In a variation on Ellington’s relation with his former manager Irving Mills who took writing credit on songs he had nothing to do with, similarly Ellington is known to have placed his name as co-writer on at least two songs penned by Strayhorn before he ever met the bandleader—“Something to Live For” and “Your Love Has Faded.” Ascertaining the extent of Billy’s uncredited contributions to numerous other projects is now the basis of a still-expanding cottage industry of musicological research and scholarship, On at least one occasion, however, Ellington must have insisted Billy share the spotlight, for both appear on the cover of their fondly remembered reworking of "The Nutcracker Suite." But Strayhorn appears more than a little self-effacing, smiling, eyes cast down, while Ellington stares straight at the camera. Socially the two might have been worlds apart, but music made the situation "all right,"58 Billy once remarked; while Ellington described the symbiosis that transpired between the pair as a "covetous collaboration between flower and beast."59 Ellington deferred to Strayhorn on nearly all musical matters. He seldom went into a recording session without having him on hand in the engineer's booth, and Billy generally had the final say-so on which takes were to be issued. Sexual preference was undoubtedly on Strayhorn's mind when he said—somewhat in code—the following: "What it comes down to is that, although we feel very differently about life [itals. mine], we really understand what each of us wants in a composition."
Billy Strayhorn was responsible for writing, arranging or shaping hundreds of songs and extended works in the Ellington repertoire including, in addition to those already mentioned: "Just a Sittin and a Rockin," "Satin Doll," "Rain Check," "Grievin'," and the lovely but overlooked ballad "My Little Brown Book" (from Billy's high school revue Fantastic Rhythm), and such longer works (mostly co-written with Ellington) as "A Drum is a Woman," "Such Sweet Thunder," and "Suite Thursday." In addition there are numerous instances of Strayhorn's rolling up his sleeves and acting as an equal collaborator, but receiving no credit at all; with the most widely discussed examples of his self-effacment being two of the Duke's stage musicals, Jump for Joy and Beggar's Holiday, to which Billy contributed but received no official credit.61
Ironically, the Ellington band played little or no part in popularizing the composition with which Billy Strayhorn is most often associated, "Lush Life." In 1949, long before it had become a standard, Strayhorn told writer Stanley Dance in "Down Beat" that it was "a song most persons have to listen to twice before they understand it."62 Perhaps this was because "Lush Life," in the vein of other songs by homosexuals like Cole Porter, John LaTouche and Noel Coward, was not exactly reminiscent of hard-core heterosexual sentiment.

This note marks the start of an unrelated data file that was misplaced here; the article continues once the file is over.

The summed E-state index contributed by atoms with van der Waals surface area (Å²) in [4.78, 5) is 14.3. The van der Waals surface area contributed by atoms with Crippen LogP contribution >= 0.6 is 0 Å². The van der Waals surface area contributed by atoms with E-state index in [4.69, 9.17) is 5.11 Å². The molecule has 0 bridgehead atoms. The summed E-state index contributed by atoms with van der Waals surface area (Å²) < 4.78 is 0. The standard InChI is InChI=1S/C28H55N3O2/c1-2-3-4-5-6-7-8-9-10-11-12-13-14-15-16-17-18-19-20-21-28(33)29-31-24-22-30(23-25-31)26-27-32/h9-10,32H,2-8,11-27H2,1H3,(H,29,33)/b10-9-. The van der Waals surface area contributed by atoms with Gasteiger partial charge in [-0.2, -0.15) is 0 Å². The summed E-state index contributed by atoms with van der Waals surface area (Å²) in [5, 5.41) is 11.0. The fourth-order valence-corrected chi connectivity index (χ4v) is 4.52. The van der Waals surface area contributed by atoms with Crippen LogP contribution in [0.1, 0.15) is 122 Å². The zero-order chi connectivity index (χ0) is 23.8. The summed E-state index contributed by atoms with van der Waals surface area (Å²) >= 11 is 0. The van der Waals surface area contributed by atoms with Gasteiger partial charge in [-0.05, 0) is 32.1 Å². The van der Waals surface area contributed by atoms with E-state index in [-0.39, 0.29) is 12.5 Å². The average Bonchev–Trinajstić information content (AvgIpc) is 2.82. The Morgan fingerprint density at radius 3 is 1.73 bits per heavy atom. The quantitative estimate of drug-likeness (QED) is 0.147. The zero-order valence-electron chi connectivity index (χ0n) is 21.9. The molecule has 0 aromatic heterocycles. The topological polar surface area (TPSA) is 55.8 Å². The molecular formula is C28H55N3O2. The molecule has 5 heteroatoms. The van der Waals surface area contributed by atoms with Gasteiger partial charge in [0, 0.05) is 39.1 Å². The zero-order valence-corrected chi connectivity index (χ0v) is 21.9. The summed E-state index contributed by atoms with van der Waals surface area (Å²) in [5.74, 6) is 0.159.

"The only ones who knew the old tunes were my friends in Pittsburgh. One night I remembered it and played it for Duke. He liked it and we've been using it occasionally, with Kay Davis singing, and myself on piano. I made a record of it once for an album of modern arrangers' works Norman Granz [owner of the Norgran and Verve jazz labels] was putting together, but it wasn't used," he told Stanley Dance. "I was calling it "Life is Lonely," but when anyone wanted me to play it, they asked for 'that thing about lush life.'"63
It is probable that Strayhorn somewhat overstated Ellington's liking of the song. While the Duke perhaps appreciated the number from a strictly technical standpoint, in all likelihood he found its outlook far too decadent for his tastes. Curiously (or not so), Ellington himself never got around to commercially recording "Lush Life"; perhaps it unconsciously pressed several of his homophobic buttons. And were it not for the intercession of Nat 'King" Cole, "Lush Life" might never have been widely heard. One day in early1949, Cole happened to be cutting some instrumentals at Capitol the day Billy was recording "Lush Life." Cole hung out at the session and when he heard the tune he immediately asked Billy for a copy of the music. Cole cut his record of the composition a few weeks later in April of 1949. Although the undistinguished novelty number on the other side of the recording was projected to be the "A" side, finally it was Strayhorn's song that captured all the the attention, setting it off on its course toward eventual standardhood. "Lush Life" has now been recorded commercially by nearly every respected jazz instrumentalist and singer, with the glaring and notable exception of Frank Sinatra who did, in fact, once try to give it a whirl. A bootleg recordings exists which captures him attempting to come to grips with the song, intended for his album Only the Lonely. But after several false starts and stops, he can be heard slamming a door and storming out of the studio—the closest that the unarguable final arbiter of American Popular Song came to recording this late-blooming classic, one of the few to have eluded his imprimatur.